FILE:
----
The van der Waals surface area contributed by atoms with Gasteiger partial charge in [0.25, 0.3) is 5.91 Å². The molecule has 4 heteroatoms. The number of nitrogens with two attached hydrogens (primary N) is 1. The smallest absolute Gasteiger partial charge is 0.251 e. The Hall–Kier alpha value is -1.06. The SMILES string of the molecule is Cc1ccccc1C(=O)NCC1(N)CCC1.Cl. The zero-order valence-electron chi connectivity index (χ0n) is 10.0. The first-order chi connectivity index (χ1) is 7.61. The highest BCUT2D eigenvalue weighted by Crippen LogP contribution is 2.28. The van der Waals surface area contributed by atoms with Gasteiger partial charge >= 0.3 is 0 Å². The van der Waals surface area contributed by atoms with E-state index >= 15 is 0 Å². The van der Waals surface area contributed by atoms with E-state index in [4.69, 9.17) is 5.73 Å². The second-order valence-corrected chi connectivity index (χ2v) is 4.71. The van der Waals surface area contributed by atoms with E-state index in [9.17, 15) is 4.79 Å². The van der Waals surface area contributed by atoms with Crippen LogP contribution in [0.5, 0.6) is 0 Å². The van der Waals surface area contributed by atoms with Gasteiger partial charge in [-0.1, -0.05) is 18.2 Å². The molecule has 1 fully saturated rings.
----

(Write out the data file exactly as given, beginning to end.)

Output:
The van der Waals surface area contributed by atoms with Gasteiger partial charge in [0.25, 0.3) is 5.91 Å². The molecule has 4 heteroatoms. The number of nitrogens with two attached hydrogens (primary N) is 1. The smallest absolute Gasteiger partial charge is 0.251 e. The Hall–Kier alpha value is -1.06. The SMILES string of the molecule is Cc1ccccc1C(=O)NCC1(N)CCC1.Cl. The zero-order valence-electron chi connectivity index (χ0n) is 10.0. The first-order chi connectivity index (χ1) is 7.61. The highest BCUT2D eigenvalue weighted by Crippen LogP contribution is 2.28. The van der Waals surface area contributed by atoms with Gasteiger partial charge >= 0.3 is 0 Å². The van der Waals surface area contributed by atoms with E-state index >= 15 is 0 Å². The van der Waals surface area contributed by atoms with E-state index in [4.69, 9.17) is 5.73 Å². The second-order valence-corrected chi connectivity index (χ2v) is 4.71. The van der Waals surface area contributed by atoms with E-state index in [9.17, 15) is 4.79 Å². The van der Waals surface area contributed by atoms with Crippen LogP contribution in [0.5, 0.6) is 0 Å². The van der Waals surface area contributed by atoms with Gasteiger partial charge in [-0.1, -0.05) is 18.2 Å². The molecule has 1 fully saturated rings.